While we’d like these certifications to be redundant, the reality is that until our building regulations require healthy, sustainable building, we must continue to rely on our sector to show leadership and step up to the mark. Certifications like Green Star and NABERSNZ provide a framework for things like reducing waste, energy and water consumption. In the last year we’ve released key guidance for the sector and an embodied carbon calculator to help the industry understand and tackle emissions associated with materials and products. We’re observing a huge interest in measuring and reducing these emissions. There is also an increasing interest in reducing waste to landfill and improving circularity.
The reality of a changing climate is starting to hit.
With the impacts of climate change already evident, there can be little question as to why we’re seeing growing demand and action when it comes to sustainable buildings. New Zealand has experienced very abnormal weather patterns in the past few years that have adversely impacted many communities, from catastrophic flooding in our largest city; Auckland, to Cyclone Gabriel wreaking havoc on much of the North Island. Across the globe we are witnessing heatwaves, unprecedented storms and raging bush fires in the likes of Greece and California, displacing people and signalling that the mercury is truly rising.
Four global climate records have been broken that truly demonstrate the tangibility of climate change – the hottest day on record, the hottest June, extreme marine heatwaves (with ocean temperatures up to 5 degrees Celsius warmer) and record low Antarctic Sea ice. When you face these facts it’s obvious why we are witnessing a collective shift in the way we approach sustainability – but as with any industry precedent, there is an economic benefit too.
The risks associated with the changing climate present a challenge for companies and their directors. Here in New Zealand, the government has mandated 200 entities to produce climate related disclosures in line with the recommendations of the Task Force of Climate-related Financial Disclosures (TFCD). all registered banks, credit unions, building societies, licensed insurers, and investment schemes with assets of more than $1 billion, quoted equity securities with a combined market price exceeding $60 million and quoted debt securities with a combined face value of quoted debt exceeding $60 million.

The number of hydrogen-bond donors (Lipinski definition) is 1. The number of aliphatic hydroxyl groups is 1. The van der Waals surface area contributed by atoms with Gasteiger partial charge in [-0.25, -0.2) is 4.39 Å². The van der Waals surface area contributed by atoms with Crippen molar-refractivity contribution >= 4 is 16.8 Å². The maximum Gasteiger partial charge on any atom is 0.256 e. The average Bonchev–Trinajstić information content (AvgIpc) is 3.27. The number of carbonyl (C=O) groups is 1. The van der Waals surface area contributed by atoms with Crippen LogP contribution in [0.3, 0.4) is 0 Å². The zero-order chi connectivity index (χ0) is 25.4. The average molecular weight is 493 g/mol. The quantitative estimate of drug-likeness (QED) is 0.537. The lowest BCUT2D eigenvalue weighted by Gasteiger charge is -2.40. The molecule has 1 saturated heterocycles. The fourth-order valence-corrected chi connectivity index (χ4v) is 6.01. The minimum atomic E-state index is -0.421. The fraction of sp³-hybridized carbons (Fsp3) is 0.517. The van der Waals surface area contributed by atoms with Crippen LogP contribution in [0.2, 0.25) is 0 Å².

For the first time, companies must consider how their governance, strategy, risk management, and metrics and targets relate to climate change. Climate change, resilience, and the realities of a zero carbon future are being embedded into board room decisions. Considering risk, and meeting Environmental, Social, and Governance (ESG) principles are becoming the new norm. Green credentials and benchmarking provide ready-made ways of reporting environmental progress and impact.
Not only does building with a green mindset satisfy consumers and help mitigate climate change – it is good for business. There are very clear and growing demands from consumers, investors, and regulators to reduce and report on emission which impact a multitude of sectors.
We see reduced operating costs, happier and more productive occupants, higher occupancy rates, and enhanced asset value and profitability associated with green buildings. People want to work in an intentional, innovative environment, so it makes sense that green buildings foster community, industry and collaboration. Green buildings have a pivotal part to play in a post-Covid remote work era where businesses are struggling to get employees back in the office. The market is pivoting to realize that building with intention is the way to go.
“Businesses have an opportunity to show leadership and demonstrate their environmental credentials. We can do better. It is what consumers want, it is what investors want and what regulators are increasingly requiring of us, and most importantly, the future of our planet demands we act.”
AT A GLANCE
New Zealand Green Building Council
What: A council representing over 700 organisations and companies who believe in a better built Aotearoa. They advocate for regulatory and industry-wide change, provide independent and trusted certification, and support New Zealand on its path to a low carbon future.
Where: Auckland, New Zealand